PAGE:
Chickens in the Yard

By Paul William Kruse; Directed by Will Taylor
Produced by Adjusted Realists

Off Off Broadway, Play 
Runs through 7.16.17
JACK, 505 1/2 Waverly Ave, Brooklyn


by Asya Danilova on 6.30.17


Chickens in the YardRoger Manix and Sangi Varsano in Chickens in the Yard. Photo by Mia Isabella.


BOTTOM LINE: In this emotionally subtle, surreal play, a gay couple searches for balance in their relationship, their families, and their fowl.

Tom (Roger Manix) and John (Jeremiah Maestas) are a happy couple, living together with John's mother Joyce (Maggie Low) in Pittsburgh, PA. Tom certainly tries to stay positive, despite the fact that his career as a sculptor never took off and he now works at a coffee shop. Despite his own insecurities, Tom tries to brighten up the lives of his loved ones. Evenings go by in a pleasant routine: take out food, wine from red solo cups, and red cigarettes while seated on red garden furniture. But peace and understanding, shown through the excellent color coordination of Jeff Hinchee's scenic and costume design, is suddenly stirred by the appearance of Tom’s sister Abby (Sangi Varsano), who he hasn’t seen since she was four. Now seventeen, Abby has come to scout local colleges, or at least this is what she says.

There's also the family's chicken farm, initially meant to fulfill Joyce's longing for her dead husband. In everyday life, chickens are many things to their humans: a source of produce, pets, a reason to communicate, and something to care about. But most importantly, in Chickens in the Yard the chickens—Bruce Lee, Lucille Two, Eleanor Roosevelt, and Anne Hutchinson—provide a way to escape the complications of the human world through surreal transformation. Every time anybody chickens out they literally become a chicken.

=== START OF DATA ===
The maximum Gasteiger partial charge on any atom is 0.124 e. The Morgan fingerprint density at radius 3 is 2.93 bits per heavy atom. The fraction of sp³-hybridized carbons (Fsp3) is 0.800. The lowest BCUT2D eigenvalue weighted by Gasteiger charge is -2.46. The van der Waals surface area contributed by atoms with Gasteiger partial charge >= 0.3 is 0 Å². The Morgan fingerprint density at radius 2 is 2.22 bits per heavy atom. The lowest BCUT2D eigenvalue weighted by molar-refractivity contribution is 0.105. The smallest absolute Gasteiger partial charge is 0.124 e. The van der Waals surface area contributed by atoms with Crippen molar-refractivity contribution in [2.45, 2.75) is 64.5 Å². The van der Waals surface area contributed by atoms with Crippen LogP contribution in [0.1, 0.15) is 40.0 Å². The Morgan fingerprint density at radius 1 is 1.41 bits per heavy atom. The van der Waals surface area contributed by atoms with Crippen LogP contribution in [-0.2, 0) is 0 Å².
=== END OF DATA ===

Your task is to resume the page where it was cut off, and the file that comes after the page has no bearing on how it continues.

In their attempts to define the meaning of family, marriage, love, and personal happiness, the characters confront the ghosts from their past, including Tom's homophobic mother. But for the most part it’s the god-like voice of Mr. Park, Joyce’s husband and John’s father, who dominates these flashbacks. The accompanying lighting change immerses the stage in darkness and reveals the relief of the tinfoil-covered walls. This DIY, space-age silver coating adds a surreal visual effect, giving the feeling that we are inside a chicken coop.

The four actors are excellent as both humans and birds. Their shifts between species happen right in the middle of a scene, allowing for seamless transitions. Although there are certain parallels between the worlds of humans and fowl, Kruse thankfully never reduces the relationship between them to a simple moralistic metaphor. Yet one can't help but ask: are people supposed to be happy by design, just like chickens are created to lay eggs? Or is it more the case that, just as chickens don’t lay eggs on cue, people can’t be happy on command?

(Chickens in the Yard plays at Jack, 505 1/2 Waverly Avenue, Brooklyn, through July 16, 2017. The running time is 75 minutes with no intermission. Performances are Thursday through Sunday at 8 with added performance on Monday, July 10 at 8. Tickets are $25. For tickets and more information, call Brown Paper Tickets at 800-838-3006 or visit


Chickens in the Yard is by Paul William Kruse. Directed by Will Taylor. Produced by Adjusted Realists. Scenic and Costume design is by Jeff Hinchee. Lighting design is by Aaron Porter. Sound design is by Adrian Bridges.

The cast is Maggie Low, Jeremiah Maestas, Roger Manix and Sangi Varsano.